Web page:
The W.L. Mellon Speaker Series: Karen Larrimer believed she could, so she didKaren Larrimer has always been at her best when she steps away from her comfort zone.
As she worked her way up the corporate ladder at PNC, she made a point of deliberately pursuing jobs where she had to adapt quickly, acquiring skill sets and finding new footing in unfamiliar territory. It was there, she says, that she found her greatest motivation: when walking a tightrope without a net.
“I get bored very easily, so my inspiration, my motivation, comes from always looking for that next thing to do,” she said. “That inspiration of getting that pit in my stomach every time I don’t know what the heck I’m talking about, or what I’m doing, is hugely motivating to me. I think that what pushed me to not just take baby steps, but made me leapfrog, is putting myself in the most uncomfortable situations I possibly could.”
The success of Larrimer’s strategy is evident in her many accolades. Currently the executive vice president and chief customer officer at the PNC Financial Services Group, she also recently was named head of retail banking, a role she will assume July 1. She formerly was the bank’s chief marketing officer. She was named one of the most powerful women in banking in 2015 by American Banker magazine.
Larrimer shared her career path, advice and experiences with Tepper School of Business students Feb. 9 as part of the W.L. Mellon Speaker Series, which allows Carnegie Mellon University students to interact with global leaders, CEOs and management experts in forums that encourage insightful dialogue.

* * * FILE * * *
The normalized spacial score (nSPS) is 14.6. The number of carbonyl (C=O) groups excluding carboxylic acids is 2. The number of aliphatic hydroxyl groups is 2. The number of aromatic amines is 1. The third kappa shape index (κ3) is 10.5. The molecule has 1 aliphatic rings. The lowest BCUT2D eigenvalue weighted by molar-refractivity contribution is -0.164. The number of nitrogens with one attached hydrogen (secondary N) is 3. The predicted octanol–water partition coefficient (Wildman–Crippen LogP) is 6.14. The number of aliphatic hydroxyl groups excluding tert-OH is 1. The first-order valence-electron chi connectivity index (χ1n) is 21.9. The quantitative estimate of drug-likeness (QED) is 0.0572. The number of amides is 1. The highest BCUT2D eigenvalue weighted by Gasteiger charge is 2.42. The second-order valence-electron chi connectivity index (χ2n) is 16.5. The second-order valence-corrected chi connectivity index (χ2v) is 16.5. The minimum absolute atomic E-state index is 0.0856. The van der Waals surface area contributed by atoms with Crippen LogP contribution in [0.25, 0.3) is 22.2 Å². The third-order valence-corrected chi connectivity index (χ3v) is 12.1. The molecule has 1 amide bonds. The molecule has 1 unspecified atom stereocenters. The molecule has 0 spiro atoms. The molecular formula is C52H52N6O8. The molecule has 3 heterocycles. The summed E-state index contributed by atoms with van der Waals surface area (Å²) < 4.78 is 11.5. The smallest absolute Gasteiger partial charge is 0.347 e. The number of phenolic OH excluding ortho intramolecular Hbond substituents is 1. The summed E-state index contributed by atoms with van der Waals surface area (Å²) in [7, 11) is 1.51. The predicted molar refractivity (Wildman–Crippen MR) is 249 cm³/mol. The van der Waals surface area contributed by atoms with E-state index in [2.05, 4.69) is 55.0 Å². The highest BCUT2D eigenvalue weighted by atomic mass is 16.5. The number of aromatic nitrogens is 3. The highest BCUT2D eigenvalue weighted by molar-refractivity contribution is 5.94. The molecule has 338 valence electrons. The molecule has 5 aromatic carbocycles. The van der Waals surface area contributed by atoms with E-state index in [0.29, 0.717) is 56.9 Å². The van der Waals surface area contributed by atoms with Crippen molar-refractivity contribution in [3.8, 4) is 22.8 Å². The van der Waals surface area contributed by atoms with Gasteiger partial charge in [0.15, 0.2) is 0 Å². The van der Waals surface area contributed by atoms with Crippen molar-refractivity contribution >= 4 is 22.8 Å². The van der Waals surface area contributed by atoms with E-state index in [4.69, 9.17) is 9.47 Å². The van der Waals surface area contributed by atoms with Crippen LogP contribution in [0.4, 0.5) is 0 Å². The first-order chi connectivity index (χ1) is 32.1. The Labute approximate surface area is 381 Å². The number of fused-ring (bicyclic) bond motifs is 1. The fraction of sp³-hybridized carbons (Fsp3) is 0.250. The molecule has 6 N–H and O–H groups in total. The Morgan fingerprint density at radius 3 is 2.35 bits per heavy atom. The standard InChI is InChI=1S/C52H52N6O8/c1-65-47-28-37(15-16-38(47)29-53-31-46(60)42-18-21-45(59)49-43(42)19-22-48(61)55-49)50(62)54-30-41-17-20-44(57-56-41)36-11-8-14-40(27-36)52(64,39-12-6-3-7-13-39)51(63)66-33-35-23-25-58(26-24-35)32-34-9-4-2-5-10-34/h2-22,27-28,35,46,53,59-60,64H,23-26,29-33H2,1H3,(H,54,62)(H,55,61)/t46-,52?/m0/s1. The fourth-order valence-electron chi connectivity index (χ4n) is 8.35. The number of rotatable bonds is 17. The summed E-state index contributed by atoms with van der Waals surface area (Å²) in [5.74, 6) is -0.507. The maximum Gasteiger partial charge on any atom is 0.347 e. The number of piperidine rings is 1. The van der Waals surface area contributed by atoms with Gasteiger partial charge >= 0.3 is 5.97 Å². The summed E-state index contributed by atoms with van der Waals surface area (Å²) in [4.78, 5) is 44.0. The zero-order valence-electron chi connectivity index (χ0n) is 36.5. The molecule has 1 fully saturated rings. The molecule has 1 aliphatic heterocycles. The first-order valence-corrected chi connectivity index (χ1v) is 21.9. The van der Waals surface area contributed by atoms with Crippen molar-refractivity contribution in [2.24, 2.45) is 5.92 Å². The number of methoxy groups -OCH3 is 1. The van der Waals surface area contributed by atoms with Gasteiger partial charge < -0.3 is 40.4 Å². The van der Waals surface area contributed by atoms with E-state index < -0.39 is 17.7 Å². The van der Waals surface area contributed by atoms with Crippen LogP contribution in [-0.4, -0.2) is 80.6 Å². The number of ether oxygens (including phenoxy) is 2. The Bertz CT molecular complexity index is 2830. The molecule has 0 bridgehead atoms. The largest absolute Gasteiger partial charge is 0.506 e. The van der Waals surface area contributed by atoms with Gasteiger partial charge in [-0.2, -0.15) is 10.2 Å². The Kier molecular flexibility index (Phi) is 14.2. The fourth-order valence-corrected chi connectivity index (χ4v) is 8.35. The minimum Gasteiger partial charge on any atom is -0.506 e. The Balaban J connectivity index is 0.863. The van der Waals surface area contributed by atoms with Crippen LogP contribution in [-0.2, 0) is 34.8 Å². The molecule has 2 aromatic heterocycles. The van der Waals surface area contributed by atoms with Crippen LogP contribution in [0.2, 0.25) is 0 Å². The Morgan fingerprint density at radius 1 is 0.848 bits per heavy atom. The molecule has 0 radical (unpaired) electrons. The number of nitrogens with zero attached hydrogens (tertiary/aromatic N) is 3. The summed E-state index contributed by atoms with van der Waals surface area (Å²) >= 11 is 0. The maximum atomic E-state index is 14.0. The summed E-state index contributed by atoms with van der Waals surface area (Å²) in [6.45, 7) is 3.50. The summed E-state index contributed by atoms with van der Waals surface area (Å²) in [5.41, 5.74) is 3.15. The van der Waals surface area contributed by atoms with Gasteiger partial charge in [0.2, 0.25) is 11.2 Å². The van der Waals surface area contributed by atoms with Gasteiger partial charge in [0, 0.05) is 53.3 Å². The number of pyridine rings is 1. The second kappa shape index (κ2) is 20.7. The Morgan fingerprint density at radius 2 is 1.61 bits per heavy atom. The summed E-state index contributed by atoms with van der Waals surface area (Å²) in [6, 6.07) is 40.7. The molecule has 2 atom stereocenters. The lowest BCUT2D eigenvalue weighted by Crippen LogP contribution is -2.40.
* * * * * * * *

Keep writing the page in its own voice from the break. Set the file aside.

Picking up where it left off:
As someone who built a career in a large corporation — PNC serves roughly 8 million retail customers in 19 states and serves corporate and institutional clients nationally — Larrimer knows the challenges of standing out, particularly as a woman who works in a traditionally male-dominated industry such as banking.
“In big companies, it’s easy to get lost,” she said. “Push yourself, every single day. ... It could be pushing yourself in the job that you’re in, to raise your hand and take on an assignment that you otherwise would not have gotten involved with. Or it could be, when you’re looking for that next career opportunity, to think outside the box, and not just take the next natural path in career progression.”
She advised students to learn to ask for what they want. In pursuing her job as PNC’s chief marketing officer, Larrimer recalled making a phone call to express her interest to the hiring manager. To her surprise, the manager said even though he knew she could do the job, he had assumed she preferred to stay in her current role.
“That was a big eye-opener,” Larrimer said. She had been tapped on the back so often in the early stages of her career that she realized she had stopped asking. By comparison, men at PNC seemed to freely inquire any time an internal job interested them. When Larrimer actually reached out, she got the job.
She urged students to take ownership of their careers, and not to count on luck — rather, to create their own.